Festival review by guest writer Carla Thomas.
“Picture yourself in a boat on a river/With tangerine trees and marmalade skies…” And with that bizarrely sedative tune, the Flaming Lips’ cover of Lucy in The Sky with Diamonds was the psychedelic swan song that brought Clockenflap 2014 to a surreal close.
The three-day arts and music festival, arguably Hong Kong’s premier annual music event, expected to see record numbers of festival-goers this year. The turnout was undoubtedly boosted by high-profile acts like Kool & The Gang and Tenacious D.
Friday night was all about letting Glasgow flourish, as both synthpop darlings Chrvches and post-rock heavyweights Mogwai performed impressive sets at the Harbourflap main stage (though the cringe factor was strong as Chvrches’ Lauren Mayberry’s made the baffling decision to address the Hong Kongese crowd in Mandarin). It was The Vaccines’ infectiously high-energy indie rock blowout at Replay stage that earned the prize of best atmosphere of the night, or at the very least, sweatiest.
By most accounts, Saturday wasn’t widely anticipated as a lineup you simply couldn’t miss; yet with afternoon sets from French electronic duo Nôze in the Electriq tent, ska-tastic Sultan Ali & The Red stripes at Replay, and aptly named gypsy rockers The Turbans on the Your Mum stage, one would have been well-advised to make the rounds during the day.
Saturday evening proved to be a lesson in contrast between stages. Ambient rockers Jagwar Ma, the velvety voice of Nightmares on Wax, and the gloriously hirsute Travis all delivered mellowed out yet entirely moving sets, while larger musical ensembles like Latin-influenced Ozomatli and disco legends Kool & The Gang gave up a slew of up-tempo, hip-jiggling numbers.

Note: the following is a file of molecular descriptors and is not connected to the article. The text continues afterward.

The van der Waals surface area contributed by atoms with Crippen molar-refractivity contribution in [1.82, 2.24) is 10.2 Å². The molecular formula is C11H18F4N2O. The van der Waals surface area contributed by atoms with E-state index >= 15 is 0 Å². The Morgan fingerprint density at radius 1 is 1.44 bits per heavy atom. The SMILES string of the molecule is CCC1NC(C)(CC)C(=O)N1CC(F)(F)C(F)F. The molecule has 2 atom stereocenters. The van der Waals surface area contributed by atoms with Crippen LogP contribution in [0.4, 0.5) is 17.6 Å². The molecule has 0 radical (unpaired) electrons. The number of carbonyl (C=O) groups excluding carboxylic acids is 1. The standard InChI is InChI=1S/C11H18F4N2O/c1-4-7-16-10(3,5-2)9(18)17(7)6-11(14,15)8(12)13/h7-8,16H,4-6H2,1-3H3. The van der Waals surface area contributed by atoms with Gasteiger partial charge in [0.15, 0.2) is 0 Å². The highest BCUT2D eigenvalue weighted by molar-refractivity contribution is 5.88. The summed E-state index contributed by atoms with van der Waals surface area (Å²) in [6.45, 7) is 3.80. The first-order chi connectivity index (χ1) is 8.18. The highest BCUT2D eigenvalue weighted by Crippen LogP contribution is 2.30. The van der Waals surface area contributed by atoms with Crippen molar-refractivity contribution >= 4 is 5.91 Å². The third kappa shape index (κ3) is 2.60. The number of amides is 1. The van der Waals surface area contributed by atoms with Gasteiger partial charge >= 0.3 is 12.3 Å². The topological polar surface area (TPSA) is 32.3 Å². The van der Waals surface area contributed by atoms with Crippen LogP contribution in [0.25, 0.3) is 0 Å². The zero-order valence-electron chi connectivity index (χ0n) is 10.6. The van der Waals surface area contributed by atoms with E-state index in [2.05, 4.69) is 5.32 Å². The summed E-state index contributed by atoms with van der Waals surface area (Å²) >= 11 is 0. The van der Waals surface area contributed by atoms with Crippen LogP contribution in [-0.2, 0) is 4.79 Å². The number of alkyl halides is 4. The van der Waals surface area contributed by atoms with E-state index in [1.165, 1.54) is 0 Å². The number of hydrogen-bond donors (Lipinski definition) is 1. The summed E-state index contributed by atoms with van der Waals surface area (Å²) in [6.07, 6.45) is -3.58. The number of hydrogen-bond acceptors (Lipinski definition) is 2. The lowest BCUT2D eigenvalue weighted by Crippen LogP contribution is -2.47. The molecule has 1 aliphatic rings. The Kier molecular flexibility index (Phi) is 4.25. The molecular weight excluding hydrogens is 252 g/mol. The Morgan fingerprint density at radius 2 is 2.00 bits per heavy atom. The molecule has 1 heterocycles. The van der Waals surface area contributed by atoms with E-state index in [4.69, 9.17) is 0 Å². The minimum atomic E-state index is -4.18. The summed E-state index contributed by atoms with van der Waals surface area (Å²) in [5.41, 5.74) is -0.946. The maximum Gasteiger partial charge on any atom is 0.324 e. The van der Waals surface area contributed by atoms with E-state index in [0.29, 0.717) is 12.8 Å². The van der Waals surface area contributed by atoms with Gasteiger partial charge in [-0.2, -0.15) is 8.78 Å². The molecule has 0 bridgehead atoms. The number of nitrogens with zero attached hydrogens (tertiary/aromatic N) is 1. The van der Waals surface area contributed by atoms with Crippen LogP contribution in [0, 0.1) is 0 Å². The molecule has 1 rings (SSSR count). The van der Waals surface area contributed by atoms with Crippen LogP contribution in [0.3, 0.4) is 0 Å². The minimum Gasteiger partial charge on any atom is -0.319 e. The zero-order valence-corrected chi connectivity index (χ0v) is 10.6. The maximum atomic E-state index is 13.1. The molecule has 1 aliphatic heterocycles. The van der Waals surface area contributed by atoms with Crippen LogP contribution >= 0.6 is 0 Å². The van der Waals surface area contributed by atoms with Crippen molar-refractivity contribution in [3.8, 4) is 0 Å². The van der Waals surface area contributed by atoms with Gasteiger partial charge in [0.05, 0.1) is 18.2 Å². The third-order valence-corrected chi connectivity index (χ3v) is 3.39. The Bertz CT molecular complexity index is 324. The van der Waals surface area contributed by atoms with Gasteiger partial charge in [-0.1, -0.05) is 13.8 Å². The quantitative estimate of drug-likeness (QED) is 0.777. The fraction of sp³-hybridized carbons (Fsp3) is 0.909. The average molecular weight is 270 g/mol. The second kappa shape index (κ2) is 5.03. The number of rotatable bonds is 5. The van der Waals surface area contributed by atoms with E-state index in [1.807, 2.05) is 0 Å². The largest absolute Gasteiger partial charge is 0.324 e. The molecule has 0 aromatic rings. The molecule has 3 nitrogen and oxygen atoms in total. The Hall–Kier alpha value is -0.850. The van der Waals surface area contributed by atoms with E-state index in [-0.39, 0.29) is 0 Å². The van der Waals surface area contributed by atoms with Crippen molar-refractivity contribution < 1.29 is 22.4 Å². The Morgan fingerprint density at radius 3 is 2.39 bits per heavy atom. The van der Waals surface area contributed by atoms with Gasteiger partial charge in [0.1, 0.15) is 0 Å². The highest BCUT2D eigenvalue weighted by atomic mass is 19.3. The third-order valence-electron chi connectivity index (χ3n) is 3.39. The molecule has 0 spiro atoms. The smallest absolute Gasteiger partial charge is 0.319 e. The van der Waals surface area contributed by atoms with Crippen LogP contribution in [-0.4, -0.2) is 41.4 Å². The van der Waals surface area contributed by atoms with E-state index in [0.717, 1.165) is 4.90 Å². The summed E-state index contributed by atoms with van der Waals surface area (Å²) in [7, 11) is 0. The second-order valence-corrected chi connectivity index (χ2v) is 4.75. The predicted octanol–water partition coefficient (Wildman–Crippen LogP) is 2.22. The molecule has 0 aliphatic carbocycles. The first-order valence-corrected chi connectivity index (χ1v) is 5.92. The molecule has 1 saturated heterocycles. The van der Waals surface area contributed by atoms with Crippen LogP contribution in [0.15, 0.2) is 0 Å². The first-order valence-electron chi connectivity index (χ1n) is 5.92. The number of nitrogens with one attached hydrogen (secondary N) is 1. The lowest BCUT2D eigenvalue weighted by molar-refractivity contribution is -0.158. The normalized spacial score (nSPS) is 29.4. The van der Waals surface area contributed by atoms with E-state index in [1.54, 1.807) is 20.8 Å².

UK genre-blenders Rudimental did the expected and ended the night on an impossibly high note with their own brand of beautifully crafted and sophisticated music – their end of the night sing-along to Feel the Love had Flappers young and old alike swaying arms in the air, eyes closed and smiles wide.
Sunday started off on the sunnier side of the bed, a welcome sight for the many who had arrived unprepared for the misty grimness of Saturday. Noteworthy performances included the virtually indescribable life force that is Dan Deacon – so vast and consuming was his sound vortex that scheduled acts on nearby stages could barely start their sets, expectantly waiting for a break in his flow of beats to summon a crowd of their own. Still, it was that brand of madcap musical mischief that produced one of the weekend’s unparalleled highlights, an interpretative dance mosh pit.
Britain’s Nitin Sawney was a welcome comedown from the participatory antics of Deacon, but it was homegrown talent that produced some of the better performances of the night. Oh! Nulla (an offshoot of post-hardcore locals The Lovesong) turned out a compelling show, while My Little Airport performed with an emotion and charm that transcended lyricist language.
Openly gay and leather-clad Le1f delivered his own unique brand of rap and grind, catering to the twerk-aholics of Clockenflap who may have been hoping for a Miley Cyrus cameo during The Flaming Lips’ set. Instead it was Tenacious D’s Jack Black who was on cameo duty, making a (not so) surprise appearance on-stage as the famously eccentric Wayne Coyne belted out that old Beatles ode to hallucinogens while confetti rained down on exhausted and contented festival-goers.
And while it was not without its hitches (the Harbourflap jumbo screen dying halfway through Tenacious D’s set, overpriced food, more boozed-up middle schoolers than you could shake a fist at – which I did, on several occasions), the 2014 Clockenflap Music and Arts Festival was a resounding success by any measure.